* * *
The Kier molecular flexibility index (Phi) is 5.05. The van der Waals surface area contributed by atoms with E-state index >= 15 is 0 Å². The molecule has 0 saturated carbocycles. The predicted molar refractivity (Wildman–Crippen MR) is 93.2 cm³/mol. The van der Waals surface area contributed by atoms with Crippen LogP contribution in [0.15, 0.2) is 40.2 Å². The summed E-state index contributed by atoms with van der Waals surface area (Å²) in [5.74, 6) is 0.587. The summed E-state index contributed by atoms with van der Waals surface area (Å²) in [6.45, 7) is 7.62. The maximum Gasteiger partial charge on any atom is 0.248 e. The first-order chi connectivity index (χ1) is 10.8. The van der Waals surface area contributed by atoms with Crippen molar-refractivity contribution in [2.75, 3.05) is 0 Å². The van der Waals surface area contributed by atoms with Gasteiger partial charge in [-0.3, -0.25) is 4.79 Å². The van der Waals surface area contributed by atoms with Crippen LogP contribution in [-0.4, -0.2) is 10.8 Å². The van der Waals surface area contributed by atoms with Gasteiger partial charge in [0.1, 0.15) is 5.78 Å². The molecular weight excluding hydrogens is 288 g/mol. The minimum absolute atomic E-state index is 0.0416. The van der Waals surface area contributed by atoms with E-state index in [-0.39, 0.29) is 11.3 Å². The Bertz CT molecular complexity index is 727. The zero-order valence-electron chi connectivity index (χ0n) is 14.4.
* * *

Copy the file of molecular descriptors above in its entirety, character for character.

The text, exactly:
The Kier molecular flexibility index (Phi) is 5.05. The van der Waals surface area contributed by atoms with E-state index >= 15 is 0 Å². The molecule has 0 saturated carbocycles. The predicted molar refractivity (Wildman–Crippen MR) is 93.2 cm³/mol. The van der Waals surface area contributed by atoms with Crippen LogP contribution in [0.15, 0.2) is 40.2 Å². The summed E-state index contributed by atoms with van der Waals surface area (Å²) in [5.74, 6) is 0.587. The summed E-state index contributed by atoms with van der Waals surface area (Å²) in [6.45, 7) is 7.62. The maximum Gasteiger partial charge on any atom is 0.248 e. The first-order chi connectivity index (χ1) is 10.8. The van der Waals surface area contributed by atoms with Crippen molar-refractivity contribution in [2.75, 3.05) is 0 Å². The van der Waals surface area contributed by atoms with Gasteiger partial charge in [-0.3, -0.25) is 4.79 Å². The van der Waals surface area contributed by atoms with Crippen LogP contribution in [-0.4, -0.2) is 10.8 Å². The van der Waals surface area contributed by atoms with Gasteiger partial charge in [0.1, 0.15) is 5.78 Å². The molecular weight excluding hydrogens is 288 g/mol. The minimum absolute atomic E-state index is 0.0416. The van der Waals surface area contributed by atoms with E-state index in [-0.39, 0.29) is 11.3 Å². The Bertz CT molecular complexity index is 727. The zero-order valence-electron chi connectivity index (χ0n) is 14.4.